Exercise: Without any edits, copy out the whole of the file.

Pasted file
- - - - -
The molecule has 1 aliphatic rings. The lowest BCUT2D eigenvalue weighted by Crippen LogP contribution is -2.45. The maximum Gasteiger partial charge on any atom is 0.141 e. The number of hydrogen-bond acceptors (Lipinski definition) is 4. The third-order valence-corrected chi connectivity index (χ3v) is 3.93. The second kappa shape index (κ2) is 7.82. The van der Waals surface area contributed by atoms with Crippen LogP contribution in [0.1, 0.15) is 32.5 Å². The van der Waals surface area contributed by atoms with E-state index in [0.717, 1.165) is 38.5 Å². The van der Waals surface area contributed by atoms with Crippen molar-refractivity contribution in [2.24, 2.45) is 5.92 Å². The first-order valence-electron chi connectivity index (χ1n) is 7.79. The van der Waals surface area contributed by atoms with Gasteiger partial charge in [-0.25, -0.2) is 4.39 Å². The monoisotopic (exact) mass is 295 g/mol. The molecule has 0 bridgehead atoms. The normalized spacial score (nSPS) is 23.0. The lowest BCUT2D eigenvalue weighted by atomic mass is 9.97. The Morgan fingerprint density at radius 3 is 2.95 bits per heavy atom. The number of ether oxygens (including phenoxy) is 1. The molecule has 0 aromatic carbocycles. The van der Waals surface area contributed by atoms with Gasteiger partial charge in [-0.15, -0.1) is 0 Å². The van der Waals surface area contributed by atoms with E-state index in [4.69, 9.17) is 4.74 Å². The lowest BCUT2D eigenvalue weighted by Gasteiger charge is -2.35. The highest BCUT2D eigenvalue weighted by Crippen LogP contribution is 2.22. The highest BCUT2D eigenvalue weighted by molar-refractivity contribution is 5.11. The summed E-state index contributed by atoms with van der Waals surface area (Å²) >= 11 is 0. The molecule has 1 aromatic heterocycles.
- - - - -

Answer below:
The molecule has 1 aliphatic rings. The lowest BCUT2D eigenvalue weighted by Crippen LogP contribution is -2.45. The maximum Gasteiger partial charge on any atom is 0.141 e. The number of hydrogen-bond acceptors (Lipinski definition) is 4. The third-order valence-corrected chi connectivity index (χ3v) is 3.93. The second kappa shape index (κ2) is 7.82. The van der Waals surface area contributed by atoms with Crippen LogP contribution in [0.1, 0.15) is 32.5 Å². The van der Waals surface area contributed by atoms with E-state index in [0.717, 1.165) is 38.5 Å². The van der Waals surface area contributed by atoms with Crippen molar-refractivity contribution in [2.24, 2.45) is 5.92 Å². The first-order valence-electron chi connectivity index (χ1n) is 7.79. The van der Waals surface area contributed by atoms with Gasteiger partial charge in [-0.25, -0.2) is 4.39 Å². The monoisotopic (exact) mass is 295 g/mol. The molecule has 0 bridgehead atoms. The normalized spacial score (nSPS) is 23.0. The lowest BCUT2D eigenvalue weighted by atomic mass is 9.97. The Morgan fingerprint density at radius 3 is 2.95 bits per heavy atom. The number of ether oxygens (including phenoxy) is 1. The molecule has 0 aromatic carbocycles. The van der Waals surface area contributed by atoms with Gasteiger partial charge in [-0.15, -0.1) is 0 Å². The van der Waals surface area contributed by atoms with E-state index in [4.69, 9.17) is 4.74 Å². The lowest BCUT2D eigenvalue weighted by Gasteiger charge is -2.35. The highest BCUT2D eigenvalue weighted by Crippen LogP contribution is 2.22. The highest BCUT2D eigenvalue weighted by molar-refractivity contribution is 5.11. The summed E-state index contributed by atoms with van der Waals surface area (Å²) >= 11 is 0. The molecule has 1 aromatic heterocycles.